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OP likely already has his mind made up, wanted to confirm his opinion, doesn't get the db math, and would rather not try to understand it because then his opinion would be wrong.That's not how sound works.... even a 6 db reduction is f***ing huge. 12.5% is a gross misrepresentation of the real life difference.
Decibels are a ten log scale: you can't do a simple ratio like that. In fact, a 20 dB reduction in sound level means a 99% reduction in the sound pressure energy.140 / 160 = 0.875, about a 12.5% noise reduction. Hearing safe is approximately 85dB.
Not quite. You have to distinguish what something "sounds like" and the sound pressure energy that causes the sound. It is the sound pressure energy that is potentially damaging to one's hearing.not exactly. Gunshot hearing safe is around 140 for limited exposure.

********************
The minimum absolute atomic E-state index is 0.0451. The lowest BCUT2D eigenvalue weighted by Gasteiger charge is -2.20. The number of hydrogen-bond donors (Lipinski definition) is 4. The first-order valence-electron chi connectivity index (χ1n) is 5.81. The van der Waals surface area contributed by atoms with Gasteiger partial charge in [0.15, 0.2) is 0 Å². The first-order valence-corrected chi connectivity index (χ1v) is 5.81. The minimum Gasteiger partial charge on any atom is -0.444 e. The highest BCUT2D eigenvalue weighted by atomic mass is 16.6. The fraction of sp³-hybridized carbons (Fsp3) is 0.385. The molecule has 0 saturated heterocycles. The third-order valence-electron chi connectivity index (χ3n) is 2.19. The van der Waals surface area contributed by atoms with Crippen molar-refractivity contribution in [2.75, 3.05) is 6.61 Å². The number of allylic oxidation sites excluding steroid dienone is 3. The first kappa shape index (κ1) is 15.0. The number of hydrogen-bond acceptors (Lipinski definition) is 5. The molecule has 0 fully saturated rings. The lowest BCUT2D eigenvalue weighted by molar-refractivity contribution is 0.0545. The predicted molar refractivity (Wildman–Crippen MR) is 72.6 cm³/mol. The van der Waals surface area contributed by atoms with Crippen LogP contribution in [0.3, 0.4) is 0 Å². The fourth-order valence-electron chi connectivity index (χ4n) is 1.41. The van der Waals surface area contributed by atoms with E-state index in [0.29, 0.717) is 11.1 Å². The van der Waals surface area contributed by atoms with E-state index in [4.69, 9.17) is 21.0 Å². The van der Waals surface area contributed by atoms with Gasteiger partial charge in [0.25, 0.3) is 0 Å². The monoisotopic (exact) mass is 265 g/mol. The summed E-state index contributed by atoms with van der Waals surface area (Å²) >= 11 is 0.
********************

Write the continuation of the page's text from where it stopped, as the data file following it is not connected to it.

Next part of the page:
Also, Dbs are logarithmic not linear. 140db is significantly quiter than 160.
I think it is every 3db increase is double the volume. so 20 db would make it 6 times louder? I'm sure someone here can correct me.
edit: I had to look it up. It is every 10dbs sounds twice as loud. so 140 to 150 is double, then 150 to 160 is double again.
dBi is an RF measurement; dBm is a power measurement.My work life is in dBs and I still f*** it up.
(dBi & dBm)
Agreed....Shoot a 300 AAC bolt gun with sub sonic ammo and a can and you can't wipe the smile off your face.
As others have said, it goes from single impulse damage to just don't do it a lot kind of damage. It's like the old hunter's response to almost every question about hearing loss from hunting, "What?"